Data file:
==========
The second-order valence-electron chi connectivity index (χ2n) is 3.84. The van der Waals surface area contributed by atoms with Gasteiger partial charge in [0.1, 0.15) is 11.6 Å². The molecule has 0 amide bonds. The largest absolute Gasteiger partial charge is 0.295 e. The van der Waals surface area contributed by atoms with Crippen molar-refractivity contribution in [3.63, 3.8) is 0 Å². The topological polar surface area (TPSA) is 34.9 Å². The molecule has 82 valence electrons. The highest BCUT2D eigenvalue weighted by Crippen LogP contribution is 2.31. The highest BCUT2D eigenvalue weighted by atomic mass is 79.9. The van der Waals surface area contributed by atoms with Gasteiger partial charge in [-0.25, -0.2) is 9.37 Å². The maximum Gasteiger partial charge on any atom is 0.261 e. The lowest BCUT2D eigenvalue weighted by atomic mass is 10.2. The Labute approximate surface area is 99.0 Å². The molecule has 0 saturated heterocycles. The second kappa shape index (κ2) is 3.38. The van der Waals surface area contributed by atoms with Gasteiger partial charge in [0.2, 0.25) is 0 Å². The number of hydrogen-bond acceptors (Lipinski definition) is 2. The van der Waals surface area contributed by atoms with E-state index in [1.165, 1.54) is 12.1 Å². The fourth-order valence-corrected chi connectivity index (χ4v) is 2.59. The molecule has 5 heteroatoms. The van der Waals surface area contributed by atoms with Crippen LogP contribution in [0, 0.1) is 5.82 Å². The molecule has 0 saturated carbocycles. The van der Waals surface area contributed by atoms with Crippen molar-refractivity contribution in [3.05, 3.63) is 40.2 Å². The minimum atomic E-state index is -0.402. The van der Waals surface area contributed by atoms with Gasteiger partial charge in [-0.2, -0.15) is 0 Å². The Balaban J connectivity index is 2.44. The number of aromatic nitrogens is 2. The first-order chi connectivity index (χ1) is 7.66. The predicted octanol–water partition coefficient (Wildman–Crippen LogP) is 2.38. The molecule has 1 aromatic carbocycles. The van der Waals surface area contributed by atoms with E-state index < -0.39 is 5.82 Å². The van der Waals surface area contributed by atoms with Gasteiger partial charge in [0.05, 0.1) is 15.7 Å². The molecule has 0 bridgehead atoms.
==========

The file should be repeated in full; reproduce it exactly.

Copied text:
The second-order valence-electron chi connectivity index (χ2n) is 3.84. The van der Waals surface area contributed by atoms with Gasteiger partial charge in [0.1, 0.15) is 11.6 Å². The molecule has 0 amide bonds. The largest absolute Gasteiger partial charge is 0.295 e. The van der Waals surface area contributed by atoms with Crippen molar-refractivity contribution in [3.63, 3.8) is 0 Å². The topological polar surface area (TPSA) is 34.9 Å². The molecule has 82 valence electrons. The highest BCUT2D eigenvalue weighted by Crippen LogP contribution is 2.31. The highest BCUT2D eigenvalue weighted by atomic mass is 79.9. The van der Waals surface area contributed by atoms with Gasteiger partial charge in [-0.25, -0.2) is 9.37 Å². The maximum Gasteiger partial charge on any atom is 0.261 e. The lowest BCUT2D eigenvalue weighted by atomic mass is 10.2. The Labute approximate surface area is 99.0 Å². The molecule has 0 saturated heterocycles. The second kappa shape index (κ2) is 3.38. The van der Waals surface area contributed by atoms with Gasteiger partial charge in [0.2, 0.25) is 0 Å². The number of hydrogen-bond acceptors (Lipinski definition) is 2. The van der Waals surface area contributed by atoms with E-state index in [1.165, 1.54) is 12.1 Å². The fourth-order valence-corrected chi connectivity index (χ4v) is 2.59. The molecule has 5 heteroatoms. The van der Waals surface area contributed by atoms with Crippen LogP contribution in [0, 0.1) is 5.82 Å². The molecule has 0 saturated carbocycles. The van der Waals surface area contributed by atoms with Crippen molar-refractivity contribution in [3.05, 3.63) is 40.2 Å². The minimum atomic E-state index is -0.402. The van der Waals surface area contributed by atoms with Gasteiger partial charge in [-0.2, -0.15) is 0 Å². The Balaban J connectivity index is 2.44. The number of aromatic nitrogens is 2. The first-order chi connectivity index (χ1) is 7.66. The predicted octanol–water partition coefficient (Wildman–Crippen LogP) is 2.38. The molecule has 1 aromatic carbocycles. The van der Waals surface area contributed by atoms with E-state index < -0.39 is 5.82 Å². The van der Waals surface area contributed by atoms with Gasteiger partial charge in [0.05, 0.1) is 15.7 Å². The molecule has 0 bridgehead atoms.